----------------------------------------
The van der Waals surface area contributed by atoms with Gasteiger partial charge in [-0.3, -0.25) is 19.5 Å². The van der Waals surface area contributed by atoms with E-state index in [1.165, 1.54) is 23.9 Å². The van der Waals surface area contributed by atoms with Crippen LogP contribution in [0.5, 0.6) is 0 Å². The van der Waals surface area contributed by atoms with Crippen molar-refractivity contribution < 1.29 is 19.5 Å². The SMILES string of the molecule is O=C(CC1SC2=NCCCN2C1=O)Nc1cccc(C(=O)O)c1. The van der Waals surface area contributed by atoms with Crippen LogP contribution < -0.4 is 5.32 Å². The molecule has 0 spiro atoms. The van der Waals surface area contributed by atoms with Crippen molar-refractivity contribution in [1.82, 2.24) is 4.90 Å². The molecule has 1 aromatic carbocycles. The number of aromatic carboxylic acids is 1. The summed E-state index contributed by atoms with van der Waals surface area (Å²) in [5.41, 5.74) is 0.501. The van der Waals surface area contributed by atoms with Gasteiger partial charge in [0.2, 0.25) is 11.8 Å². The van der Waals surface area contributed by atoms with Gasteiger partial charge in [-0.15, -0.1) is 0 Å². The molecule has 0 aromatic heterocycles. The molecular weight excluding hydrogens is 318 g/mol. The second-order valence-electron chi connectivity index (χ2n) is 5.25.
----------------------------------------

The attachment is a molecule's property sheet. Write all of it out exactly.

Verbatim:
The van der Waals surface area contributed by atoms with Gasteiger partial charge in [-0.3, -0.25) is 19.5 Å². The van der Waals surface area contributed by atoms with E-state index in [1.165, 1.54) is 23.9 Å². The van der Waals surface area contributed by atoms with Crippen LogP contribution in [0.5, 0.6) is 0 Å². The van der Waals surface area contributed by atoms with Crippen molar-refractivity contribution < 1.29 is 19.5 Å². The SMILES string of the molecule is O=C(CC1SC2=NCCCN2C1=O)Nc1cccc(C(=O)O)c1. The van der Waals surface area contributed by atoms with Crippen LogP contribution < -0.4 is 5.32 Å². The molecule has 0 spiro atoms. The van der Waals surface area contributed by atoms with Crippen molar-refractivity contribution in [1.82, 2.24) is 4.90 Å². The molecule has 1 aromatic carbocycles. The number of aromatic carboxylic acids is 1. The summed E-state index contributed by atoms with van der Waals surface area (Å²) in [5.41, 5.74) is 0.501. The van der Waals surface area contributed by atoms with Gasteiger partial charge in [0.2, 0.25) is 11.8 Å². The van der Waals surface area contributed by atoms with Gasteiger partial charge in [-0.15, -0.1) is 0 Å². The molecule has 0 aromatic heterocycles. The molecular weight excluding hydrogens is 318 g/mol. The second-order valence-electron chi connectivity index (χ2n) is 5.25.